The Future of Embedded Analytics in a Data-Driven World

Today enterprises continue to search for ways to provide more and deeper data-driven insights.  Infragistics’ Casey McGuigan explores emerging opportunities for in-app or embedded analytics and shares insights from a recent Infragistics survey.

Tags: BI, data, embedded analytics, Forrester, Infragistics, insights, time series,

Casey McGuigan, Infragistics
Casey McGuigan
product manager

"Developers are turning to embedded data visualizations as a means of differentiating their app and reducing churn."

Intelligent Data Summit
Analytics, Apps & Data for Success in the Digital Enterprise
Online Conference

We know that collecting data is relatively easy, yet interpreting that data is difficult. Embedded analytics, which converts raw data into business intelligence, presents developers with tremendous opportunities. 


Many of us have begun integrating these sophisticated capabilities into our software products as standard. In this climate, here at Infragistics, we conducted a survey to explore the opportunities and appetite for embedded analytics. 


As a result, we found less than one-quarter (22%) of the developers we surveyed have no plans to adopt embedded analytics solutions. So, the question remains – why not? In this post, I’ll look at embedded analytics in historical content, and shares some insights from our survey and other research about its prospects and future trends.  


Business intelligence is becoming a valuable tool in driving business decisions. Increasingly, end users, such as sales, logistics, HR and marketing managers want timely, visual and interactive access to their business unit data, and they expect analytics will be seamlessly integrated into the applications they’re already familiar with.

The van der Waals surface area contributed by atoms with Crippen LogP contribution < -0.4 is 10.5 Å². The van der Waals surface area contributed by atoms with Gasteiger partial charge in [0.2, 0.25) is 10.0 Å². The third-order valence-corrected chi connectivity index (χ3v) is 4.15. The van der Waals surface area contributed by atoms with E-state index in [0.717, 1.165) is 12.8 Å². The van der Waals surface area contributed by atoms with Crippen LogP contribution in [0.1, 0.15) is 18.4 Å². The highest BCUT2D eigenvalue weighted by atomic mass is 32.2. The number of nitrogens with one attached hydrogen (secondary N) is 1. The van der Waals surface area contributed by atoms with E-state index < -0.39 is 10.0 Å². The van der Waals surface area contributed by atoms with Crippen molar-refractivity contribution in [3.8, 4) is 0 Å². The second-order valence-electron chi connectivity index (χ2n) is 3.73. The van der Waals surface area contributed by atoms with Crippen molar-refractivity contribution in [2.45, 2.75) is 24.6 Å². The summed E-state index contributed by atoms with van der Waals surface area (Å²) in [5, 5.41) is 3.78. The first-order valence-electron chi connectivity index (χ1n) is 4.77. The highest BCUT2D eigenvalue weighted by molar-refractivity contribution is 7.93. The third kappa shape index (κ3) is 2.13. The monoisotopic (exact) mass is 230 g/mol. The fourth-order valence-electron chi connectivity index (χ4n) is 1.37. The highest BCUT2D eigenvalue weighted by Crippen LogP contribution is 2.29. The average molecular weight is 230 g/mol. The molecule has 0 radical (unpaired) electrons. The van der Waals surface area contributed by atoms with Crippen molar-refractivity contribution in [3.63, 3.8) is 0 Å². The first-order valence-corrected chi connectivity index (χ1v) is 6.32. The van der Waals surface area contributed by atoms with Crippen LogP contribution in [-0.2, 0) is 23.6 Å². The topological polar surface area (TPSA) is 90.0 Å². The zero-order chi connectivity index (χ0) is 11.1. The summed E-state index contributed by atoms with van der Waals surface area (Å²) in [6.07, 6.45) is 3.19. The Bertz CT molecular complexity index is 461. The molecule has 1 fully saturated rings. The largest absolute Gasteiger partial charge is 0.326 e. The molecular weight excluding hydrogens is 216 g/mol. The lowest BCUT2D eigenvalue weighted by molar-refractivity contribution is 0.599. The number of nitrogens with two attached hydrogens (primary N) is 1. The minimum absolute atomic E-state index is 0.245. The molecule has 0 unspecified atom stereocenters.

Unlike the historical business intelligence market that required data specialists to upload data into a separate BI program to perform analytics, embedded analytics are integrated into a developers’ application. This means that developers can make their applications more valuable if they enable their customers to see the app’s data in reports or visualizations right away. 


Forrester reports that between 60 percent and 73 percent of all data within an enterprise goes unused for analytics. One reason why enterprises are not taking full advantage of their data is that existing programs interrupt user flow, requiring employees to use a separate tool. If you embed analytics in existing apps, analytics become intuitive and spur faster and better decision-making.


Developer Motivations for Embedded Analytics 

Developers embracing embedded analytics have done so for a variety of reasons, according to our research here at Infragistics. 


We found that their top motivator is to increase customer satisfaction (36%), followed by the ability to make their app more visually appealing (23%), and gaining a competitive advantage (22%). While these are all valid reasons, if you are considering embedding analytics, you should also take into consideration the benefits you can provide outside your company – and think about these investments that can bring value to your end users as well.  

To illustrate this point, we also found 25% of our survey respondents reported that embedded analytics’ greatest usefulness for their end customers was to make better business decisions, followed by improving productivity (22%), and increasing sales/revenue (18%). These are just some of the ways in which embedded analytics are transforming business operations for end users.


Users are hungry for apps that provide real, lasting value. Imagine the opportunities that analytics can provide throughout organizations when they unlock valuable data from huge volumes of collected information.